Tiramisu Verrines

Tiramisu Verrines – Tartelette

Tiramisu Verrines


Helene Dujardin

Helene Dujardin
(Senior Editor)

I am having a renewed interest for Italian desserts and a sudden craving for Tiramisu. Since I don’t seem to own that many Italian related cookbooks I dug up this recipe online. I think I must have looked at over 100 Tiramisus and as I often say: “my eyes were burning, my gums were hurting and my stomach was grawling from all that sugar”! , but now my taste buds are dancing!
Like many among us, I will always remember the first time I had (good) Tiramisu. My parents had taken my brother and I on a little excursion to Italy. We were staying in the Alps so it was a quick hop and we stop in a small village and entered the first restaurant we found open. I believe that I am the only one in the family to remember the whole thing but it was truly my first foodie experience. Everything we were served that afternoon was made fresh by the chef. He was alone in the kitchen, cooking us freah trays of antipasti, freah ravioli, salads and desserts. My father loves Tiramisu and never fails to order one at Italian restaurant he visits,(no joke), so you can bet that he was not going to pass on the opportunity to sample another!
I will always remember the look of satisfaction in his eyes after taking the first bite, that nod of his head toward my plate to tell me I could go ahead I would not be disappointed. My excitement was building up, my first grown up dessert! So classic in its black and white attire, so full of promises with its creamy interior. That particular Tiramisu set the standard for my expectations of a good Tiramisu: a subtle balance of espresso, brandy, cheese, cream and cookie.
You will find many different ways to make Tiramisu and I have yet to be sure of the “authentic” one. Some conain eggs, some whipped cream, some start with a sabayon/zabaglione, some use thin European ladyfingers, some prefer Savoiardi cookies. One thing for sure: use only the best mascarpone cheese you can find. I really hesitated between Mario and Tyler for this recipe. I tried not to be influenced by the reviewers. I really wanted to make Mario’s version, his being if Italian descent and all, but in the end Tyler’s won…and no not because he is a cutie (and Lisa won’t disagree with me…!), but because it did not seem as dry. I am sure I’ll eventually try Mario’s and compare. This one is a kepper, flavorful, creamy, dense, complex.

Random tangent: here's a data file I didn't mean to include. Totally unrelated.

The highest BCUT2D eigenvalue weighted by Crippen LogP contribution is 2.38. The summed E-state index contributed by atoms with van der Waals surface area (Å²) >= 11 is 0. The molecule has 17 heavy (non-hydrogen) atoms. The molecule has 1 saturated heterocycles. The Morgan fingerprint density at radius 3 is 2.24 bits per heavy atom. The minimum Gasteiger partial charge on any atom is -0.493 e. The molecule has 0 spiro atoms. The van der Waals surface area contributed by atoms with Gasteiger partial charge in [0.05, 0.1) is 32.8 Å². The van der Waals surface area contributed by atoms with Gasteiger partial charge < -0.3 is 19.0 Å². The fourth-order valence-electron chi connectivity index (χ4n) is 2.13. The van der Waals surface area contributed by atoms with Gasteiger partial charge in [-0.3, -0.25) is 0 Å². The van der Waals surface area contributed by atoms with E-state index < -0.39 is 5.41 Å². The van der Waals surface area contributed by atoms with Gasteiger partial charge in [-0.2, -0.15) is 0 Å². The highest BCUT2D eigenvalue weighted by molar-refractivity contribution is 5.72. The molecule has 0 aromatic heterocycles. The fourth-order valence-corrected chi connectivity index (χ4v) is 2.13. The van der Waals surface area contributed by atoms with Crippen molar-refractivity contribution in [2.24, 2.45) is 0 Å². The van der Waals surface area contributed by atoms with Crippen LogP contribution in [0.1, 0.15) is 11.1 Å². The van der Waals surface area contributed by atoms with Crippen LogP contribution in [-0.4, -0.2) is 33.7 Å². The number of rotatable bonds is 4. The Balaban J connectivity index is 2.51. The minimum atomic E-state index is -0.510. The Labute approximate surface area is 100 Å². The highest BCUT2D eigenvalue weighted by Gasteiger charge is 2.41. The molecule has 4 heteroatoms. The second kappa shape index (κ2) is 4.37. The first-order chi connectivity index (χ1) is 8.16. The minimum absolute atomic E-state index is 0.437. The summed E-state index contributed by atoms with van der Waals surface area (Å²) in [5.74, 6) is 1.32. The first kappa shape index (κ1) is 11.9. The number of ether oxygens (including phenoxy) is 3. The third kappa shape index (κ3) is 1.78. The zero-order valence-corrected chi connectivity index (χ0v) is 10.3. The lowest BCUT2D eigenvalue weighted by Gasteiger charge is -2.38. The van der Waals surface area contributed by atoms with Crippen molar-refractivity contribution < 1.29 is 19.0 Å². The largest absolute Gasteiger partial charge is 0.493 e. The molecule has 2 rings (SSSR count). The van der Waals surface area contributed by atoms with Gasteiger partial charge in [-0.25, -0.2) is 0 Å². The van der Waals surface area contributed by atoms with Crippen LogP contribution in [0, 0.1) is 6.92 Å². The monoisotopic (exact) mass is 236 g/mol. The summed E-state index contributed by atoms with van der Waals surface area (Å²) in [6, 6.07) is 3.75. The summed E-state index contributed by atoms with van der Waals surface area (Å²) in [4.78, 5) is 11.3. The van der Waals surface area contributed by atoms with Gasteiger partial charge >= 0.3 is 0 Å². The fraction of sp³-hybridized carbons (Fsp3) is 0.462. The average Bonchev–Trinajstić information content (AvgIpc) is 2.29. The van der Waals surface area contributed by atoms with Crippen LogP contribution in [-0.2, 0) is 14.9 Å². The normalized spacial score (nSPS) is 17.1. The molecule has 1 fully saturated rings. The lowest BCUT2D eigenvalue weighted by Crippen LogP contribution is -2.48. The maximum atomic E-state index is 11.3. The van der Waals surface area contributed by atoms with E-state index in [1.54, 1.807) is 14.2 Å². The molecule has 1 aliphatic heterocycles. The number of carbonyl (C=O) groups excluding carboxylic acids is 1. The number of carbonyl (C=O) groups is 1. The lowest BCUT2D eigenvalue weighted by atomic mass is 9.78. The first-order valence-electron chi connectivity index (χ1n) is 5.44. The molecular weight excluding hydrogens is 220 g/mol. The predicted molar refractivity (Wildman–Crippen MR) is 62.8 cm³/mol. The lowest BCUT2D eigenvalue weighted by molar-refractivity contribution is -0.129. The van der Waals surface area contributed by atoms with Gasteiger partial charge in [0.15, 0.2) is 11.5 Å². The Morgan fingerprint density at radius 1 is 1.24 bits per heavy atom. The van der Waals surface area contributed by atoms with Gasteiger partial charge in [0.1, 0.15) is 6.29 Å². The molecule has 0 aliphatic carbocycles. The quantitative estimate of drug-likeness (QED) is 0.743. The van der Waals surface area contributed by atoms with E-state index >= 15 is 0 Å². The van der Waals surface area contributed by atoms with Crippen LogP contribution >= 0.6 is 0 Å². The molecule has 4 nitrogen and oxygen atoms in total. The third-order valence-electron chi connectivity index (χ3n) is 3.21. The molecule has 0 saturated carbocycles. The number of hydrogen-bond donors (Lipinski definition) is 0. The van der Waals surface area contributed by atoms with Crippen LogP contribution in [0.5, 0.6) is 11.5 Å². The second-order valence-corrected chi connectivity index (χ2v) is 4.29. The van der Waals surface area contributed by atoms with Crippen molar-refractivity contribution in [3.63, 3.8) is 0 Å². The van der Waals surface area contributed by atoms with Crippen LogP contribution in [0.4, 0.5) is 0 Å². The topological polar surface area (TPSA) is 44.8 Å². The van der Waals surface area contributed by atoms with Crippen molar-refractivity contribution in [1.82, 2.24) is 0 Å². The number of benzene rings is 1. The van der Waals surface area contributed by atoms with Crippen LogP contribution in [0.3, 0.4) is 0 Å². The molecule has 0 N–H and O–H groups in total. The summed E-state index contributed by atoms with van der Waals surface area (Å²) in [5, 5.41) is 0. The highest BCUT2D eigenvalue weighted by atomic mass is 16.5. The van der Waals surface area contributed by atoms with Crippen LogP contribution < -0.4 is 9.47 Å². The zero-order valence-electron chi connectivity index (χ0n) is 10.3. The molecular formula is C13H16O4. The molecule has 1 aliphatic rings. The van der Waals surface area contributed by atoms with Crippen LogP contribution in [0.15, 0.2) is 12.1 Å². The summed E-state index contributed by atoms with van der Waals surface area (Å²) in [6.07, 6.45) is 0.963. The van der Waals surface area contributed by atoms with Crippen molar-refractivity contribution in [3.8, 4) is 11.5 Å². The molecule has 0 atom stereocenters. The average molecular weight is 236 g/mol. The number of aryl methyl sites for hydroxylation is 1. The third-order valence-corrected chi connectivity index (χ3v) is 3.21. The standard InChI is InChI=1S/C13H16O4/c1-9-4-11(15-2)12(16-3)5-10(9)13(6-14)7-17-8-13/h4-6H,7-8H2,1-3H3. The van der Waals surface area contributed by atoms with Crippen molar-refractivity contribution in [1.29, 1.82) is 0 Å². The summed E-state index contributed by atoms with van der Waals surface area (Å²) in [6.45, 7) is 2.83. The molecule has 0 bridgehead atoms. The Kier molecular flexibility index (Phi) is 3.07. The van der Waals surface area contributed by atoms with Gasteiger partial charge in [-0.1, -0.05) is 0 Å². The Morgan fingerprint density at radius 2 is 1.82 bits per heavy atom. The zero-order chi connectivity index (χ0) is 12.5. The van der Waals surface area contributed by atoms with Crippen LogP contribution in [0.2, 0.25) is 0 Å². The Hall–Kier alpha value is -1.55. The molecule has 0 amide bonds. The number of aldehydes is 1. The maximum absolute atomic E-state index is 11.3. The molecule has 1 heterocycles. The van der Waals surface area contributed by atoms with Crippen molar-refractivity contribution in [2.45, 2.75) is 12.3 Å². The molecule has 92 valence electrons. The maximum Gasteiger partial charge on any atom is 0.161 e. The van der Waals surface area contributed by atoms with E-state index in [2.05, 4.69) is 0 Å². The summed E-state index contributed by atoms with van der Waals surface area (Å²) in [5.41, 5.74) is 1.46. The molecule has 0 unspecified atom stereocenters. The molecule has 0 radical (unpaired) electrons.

Tiramisu, adapted from Tyler Florence:
Serves 10 (small glasses)
7 egg yolks
1/2 cup sugar
1/3 cup brandy, plus 2 tablespoons
8 ounces mascarpone, softened to room temperature
1 cup heavy cream
1 cup brewed espresso coffee
1 ounce dark chocolate
1/4 cup rum
1 teaspoon natural vanilla extract
30 savoiardi cookies, broken in small pieces
1/2 cup heavy cream
1/4 cup unsweetened cocoa powder
Cream together egg yolks and sugar in a heatproof bowl set over a pot of simmering water. Add 1/3 cup of the brandy and continue to whisk until mixture is thick and doubled in volume. Remove from heat. Stir in the mascarpone until completely blended.
In a chilled bowl, whip the heavy cream to soft peaks. Fold the whipped cream into the mascarpone mixture, to lighten.
In a small saucepan, combine espresso, chocolate, rum, vanilla, and remaining 2 tablespoons brandy. Heat gently, and stir to dissolve the chocolate. Then, chill the mixture to cool it down, about 15 minutes.
Divide the broken cookies pieces in the glasses and spoon enough of the coffee mixture to soak them. Spread 1/2 the mascarpone cream evenly with a spatula on top of the cookies. Repeat with a second layer of cookies, more coffee and remaining mascarpone cream. Whip the remaining 1/2 cup of heavy cream to soft peaks. Top each glass with some whiped cream. Sprinkle top with cocoa powder. Refrigerate for 2 hours before serving.

I think I could have way too many of these in one sitting. They are delicious! I am 8 again!






Leave a Reply

Your email address will not be published. Required fields are marked *